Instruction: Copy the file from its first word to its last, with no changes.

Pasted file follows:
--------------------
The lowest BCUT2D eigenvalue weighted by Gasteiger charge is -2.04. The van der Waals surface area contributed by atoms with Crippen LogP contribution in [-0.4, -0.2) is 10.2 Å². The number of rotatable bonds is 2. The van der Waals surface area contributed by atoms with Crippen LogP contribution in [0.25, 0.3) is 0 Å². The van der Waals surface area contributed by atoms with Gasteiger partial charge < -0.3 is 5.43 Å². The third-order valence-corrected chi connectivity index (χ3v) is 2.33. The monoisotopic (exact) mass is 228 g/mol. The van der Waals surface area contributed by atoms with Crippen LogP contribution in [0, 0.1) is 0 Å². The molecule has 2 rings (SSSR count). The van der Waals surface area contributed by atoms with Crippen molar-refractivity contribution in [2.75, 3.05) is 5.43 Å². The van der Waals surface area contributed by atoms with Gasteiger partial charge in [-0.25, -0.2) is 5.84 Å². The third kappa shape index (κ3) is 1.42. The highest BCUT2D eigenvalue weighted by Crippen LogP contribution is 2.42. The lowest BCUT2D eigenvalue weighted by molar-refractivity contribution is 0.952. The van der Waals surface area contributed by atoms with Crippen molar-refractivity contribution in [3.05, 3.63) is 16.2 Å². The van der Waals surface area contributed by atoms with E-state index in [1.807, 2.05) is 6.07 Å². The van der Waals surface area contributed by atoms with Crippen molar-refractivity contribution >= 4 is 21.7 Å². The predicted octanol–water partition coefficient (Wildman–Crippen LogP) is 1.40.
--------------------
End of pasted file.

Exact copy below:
The lowest BCUT2D eigenvalue weighted by Gasteiger charge is -2.04. The van der Waals surface area contributed by atoms with Crippen LogP contribution in [-0.4, -0.2) is 10.2 Å². The number of rotatable bonds is 2. The van der Waals surface area contributed by atoms with Crippen LogP contribution in [0.25, 0.3) is 0 Å². The van der Waals surface area contributed by atoms with Gasteiger partial charge < -0.3 is 5.43 Å². The third-order valence-corrected chi connectivity index (χ3v) is 2.33. The monoisotopic (exact) mass is 228 g/mol. The van der Waals surface area contributed by atoms with Crippen LogP contribution in [0, 0.1) is 0 Å². The molecule has 2 rings (SSSR count). The van der Waals surface area contributed by atoms with Crippen molar-refractivity contribution in [2.75, 3.05) is 5.43 Å². The van der Waals surface area contributed by atoms with Gasteiger partial charge in [-0.25, -0.2) is 5.84 Å². The third kappa shape index (κ3) is 1.42. The highest BCUT2D eigenvalue weighted by Crippen LogP contribution is 2.42. The lowest BCUT2D eigenvalue weighted by molar-refractivity contribution is 0.952. The van der Waals surface area contributed by atoms with Crippen molar-refractivity contribution in [3.05, 3.63) is 16.2 Å². The van der Waals surface area contributed by atoms with E-state index in [1.807, 2.05) is 6.07 Å². The van der Waals surface area contributed by atoms with Crippen molar-refractivity contribution >= 4 is 21.7 Å². The predicted octanol–water partition coefficient (Wildman–Crippen LogP) is 1.40.